Plus: Team plan helps when playing with younger kids. The sources of the information are listed on the cards. It’s a fast-moving game.

Minus: There are some pretty far-out questions, so it’s really about guesses, not knowledge. The instructions even refer to “winning guesses” and not winning answers.

The Game of Life 50th Special Anniversary Edition

What it is: Another updated classic, featuring a golden spinner and detailing on the game board. Biggest change: five new celebration coins to prompt discussion of real-life hopes and dreams.

Grade: B+

Players: Two to six, age 9 and older.

Object: Travel the path of Life, making decisions, starting a family, earning money, buying homes and collecting tiles. The person with the most money at the end of the game wins.

Plus: Clever updates keep it entertaining, with new choices in careers and houses, along with spaces that direct you to buy a flat-screen TV or inform you that you’ve won the “Ultimate Idol” TV show.

Minus: Four pages of rules … really? We had to stop several times for details on the Spin to Win cards and lawsuits.

Nab-It!

What it is: A new take on Scrabble. Players attempt to “nab” or steal an opponent’s words by changing them to different words.

Grade: B+

Players: Two to four, age 8 and older.

Object: Link colored tiles to create words crossword-style and stack your tiles on top of opponents’. The person with the most wins.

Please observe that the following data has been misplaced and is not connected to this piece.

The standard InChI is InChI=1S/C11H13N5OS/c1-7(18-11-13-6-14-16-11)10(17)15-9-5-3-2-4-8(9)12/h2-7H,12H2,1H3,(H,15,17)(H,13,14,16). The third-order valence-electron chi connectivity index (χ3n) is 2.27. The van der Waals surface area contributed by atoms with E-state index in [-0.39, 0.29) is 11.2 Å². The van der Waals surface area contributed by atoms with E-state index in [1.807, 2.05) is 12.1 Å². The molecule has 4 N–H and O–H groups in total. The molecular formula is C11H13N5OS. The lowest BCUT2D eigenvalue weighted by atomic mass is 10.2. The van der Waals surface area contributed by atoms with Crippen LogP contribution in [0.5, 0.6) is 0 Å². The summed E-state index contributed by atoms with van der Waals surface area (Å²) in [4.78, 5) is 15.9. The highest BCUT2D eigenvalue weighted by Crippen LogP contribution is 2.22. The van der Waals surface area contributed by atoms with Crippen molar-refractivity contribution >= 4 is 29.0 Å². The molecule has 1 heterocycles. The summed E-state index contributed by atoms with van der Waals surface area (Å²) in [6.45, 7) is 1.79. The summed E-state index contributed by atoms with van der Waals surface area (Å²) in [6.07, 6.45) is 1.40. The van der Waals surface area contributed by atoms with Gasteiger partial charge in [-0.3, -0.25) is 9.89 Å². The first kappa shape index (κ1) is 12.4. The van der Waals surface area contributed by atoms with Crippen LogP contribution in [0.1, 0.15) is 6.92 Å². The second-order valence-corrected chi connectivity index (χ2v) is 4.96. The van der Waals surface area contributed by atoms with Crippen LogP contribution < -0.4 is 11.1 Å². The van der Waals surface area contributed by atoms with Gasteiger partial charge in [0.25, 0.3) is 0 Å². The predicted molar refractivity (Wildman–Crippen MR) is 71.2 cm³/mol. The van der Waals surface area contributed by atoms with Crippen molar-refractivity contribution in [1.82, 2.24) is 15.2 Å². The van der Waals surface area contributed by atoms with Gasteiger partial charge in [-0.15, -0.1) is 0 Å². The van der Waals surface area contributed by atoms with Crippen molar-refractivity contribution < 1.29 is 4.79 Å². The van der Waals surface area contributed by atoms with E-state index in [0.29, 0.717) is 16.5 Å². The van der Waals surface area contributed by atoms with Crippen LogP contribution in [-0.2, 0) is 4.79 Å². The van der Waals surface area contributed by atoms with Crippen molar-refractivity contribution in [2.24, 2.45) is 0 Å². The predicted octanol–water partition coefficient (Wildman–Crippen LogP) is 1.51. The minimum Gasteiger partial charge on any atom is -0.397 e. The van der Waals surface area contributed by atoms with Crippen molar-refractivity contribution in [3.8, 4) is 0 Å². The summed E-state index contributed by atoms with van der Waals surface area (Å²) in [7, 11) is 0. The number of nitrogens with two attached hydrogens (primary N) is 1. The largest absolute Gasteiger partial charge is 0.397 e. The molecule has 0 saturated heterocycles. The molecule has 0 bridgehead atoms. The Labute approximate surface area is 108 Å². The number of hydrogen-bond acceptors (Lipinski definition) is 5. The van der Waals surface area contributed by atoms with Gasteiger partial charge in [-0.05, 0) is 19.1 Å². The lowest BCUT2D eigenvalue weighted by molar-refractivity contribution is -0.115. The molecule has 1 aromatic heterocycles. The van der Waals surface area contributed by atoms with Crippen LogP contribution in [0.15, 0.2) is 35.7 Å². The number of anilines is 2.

Plus: The game is portable – ditch the box and bring four jewel-toned velveteen bags of tiles when traveling. Play goes faster since you don’t write down the score of each word.

Minus: The tiles are reversible, which can be confusing. No extra points for using a Q or Z: It’s quantity over quality in this version.

Flash

What it is: In this electronic version of Scrabble, build words with the interactive SmartLink tiles that flash and beep with each word you make.

Grade: B-

Players: One or more, age 8 and older.

Object: Create as many words as possible in 75 seconds using the five electronic letters (harder than you think). May be played alone or with others.

Plus: Very portable and great for one player.

Minus: During a couple of games, the electronics froze and wouldn’t generate new letters. It’s not as much fun for two or more players.

Sorry! Spin

What it is: This is Sorry with, literally, a new spin. The “board” is now a large circle with smaller circles that move around it (think planet and moons). It’s probably best for younger kids.

Grade: B

Players: Two to four, age 6 and older.

Object: Move your four pawns around a main track to safety on a home track, with the home zone as the final destination. When the board spins, everything moves and changes the game.

Plus: Some strategy is involved in messing with your opponents’ progress. It’s possible to be in the lead and suddenly fall to last place, or vice versa.

Minus: The spinning board is fragile and sometimes hard to move. Allow plenty of time (an engineering degree might help) to put the contraption together.